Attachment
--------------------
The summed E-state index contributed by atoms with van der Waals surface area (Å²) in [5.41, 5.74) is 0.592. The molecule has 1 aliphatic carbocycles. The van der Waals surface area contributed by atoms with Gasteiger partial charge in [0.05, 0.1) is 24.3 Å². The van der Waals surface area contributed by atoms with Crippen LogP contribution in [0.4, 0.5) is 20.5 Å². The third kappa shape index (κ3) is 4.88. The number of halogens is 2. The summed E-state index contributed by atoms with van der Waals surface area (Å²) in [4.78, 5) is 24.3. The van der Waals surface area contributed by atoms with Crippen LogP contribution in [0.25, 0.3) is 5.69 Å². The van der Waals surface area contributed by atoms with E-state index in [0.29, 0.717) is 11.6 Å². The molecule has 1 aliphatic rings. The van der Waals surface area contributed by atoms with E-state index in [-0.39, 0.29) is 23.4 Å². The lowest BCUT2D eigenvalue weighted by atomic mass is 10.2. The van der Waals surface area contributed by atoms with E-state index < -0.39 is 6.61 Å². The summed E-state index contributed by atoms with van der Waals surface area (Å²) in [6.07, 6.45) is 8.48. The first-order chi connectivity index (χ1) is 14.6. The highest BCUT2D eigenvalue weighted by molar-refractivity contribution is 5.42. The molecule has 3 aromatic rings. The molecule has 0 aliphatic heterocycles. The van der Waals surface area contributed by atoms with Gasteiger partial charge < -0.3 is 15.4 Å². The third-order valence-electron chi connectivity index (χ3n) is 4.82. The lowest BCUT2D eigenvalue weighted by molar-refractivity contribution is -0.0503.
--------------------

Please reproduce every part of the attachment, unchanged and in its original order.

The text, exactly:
The summed E-state index contributed by atoms with van der Waals surface area (Å²) in [5.41, 5.74) is 0.592. The molecule has 1 aliphatic carbocycles. The van der Waals surface area contributed by atoms with Gasteiger partial charge in [0.05, 0.1) is 24.3 Å². The van der Waals surface area contributed by atoms with Crippen LogP contribution in [0.4, 0.5) is 20.5 Å². The third kappa shape index (κ3) is 4.88. The number of halogens is 2. The summed E-state index contributed by atoms with van der Waals surface area (Å²) in [4.78, 5) is 24.3. The van der Waals surface area contributed by atoms with Crippen LogP contribution in [0.25, 0.3) is 5.69 Å². The van der Waals surface area contributed by atoms with E-state index in [0.29, 0.717) is 11.6 Å². The molecule has 1 aliphatic rings. The van der Waals surface area contributed by atoms with E-state index in [-0.39, 0.29) is 23.4 Å². The lowest BCUT2D eigenvalue weighted by atomic mass is 10.2. The van der Waals surface area contributed by atoms with E-state index < -0.39 is 6.61 Å². The summed E-state index contributed by atoms with van der Waals surface area (Å²) in [6.07, 6.45) is 8.48. The first-order chi connectivity index (χ1) is 14.6. The highest BCUT2D eigenvalue weighted by molar-refractivity contribution is 5.42. The molecule has 3 aromatic rings. The molecule has 0 aliphatic heterocycles. The van der Waals surface area contributed by atoms with Gasteiger partial charge < -0.3 is 15.4 Å². The third-order valence-electron chi connectivity index (χ3n) is 4.82. The lowest BCUT2D eigenvalue weighted by molar-refractivity contribution is -0.0503.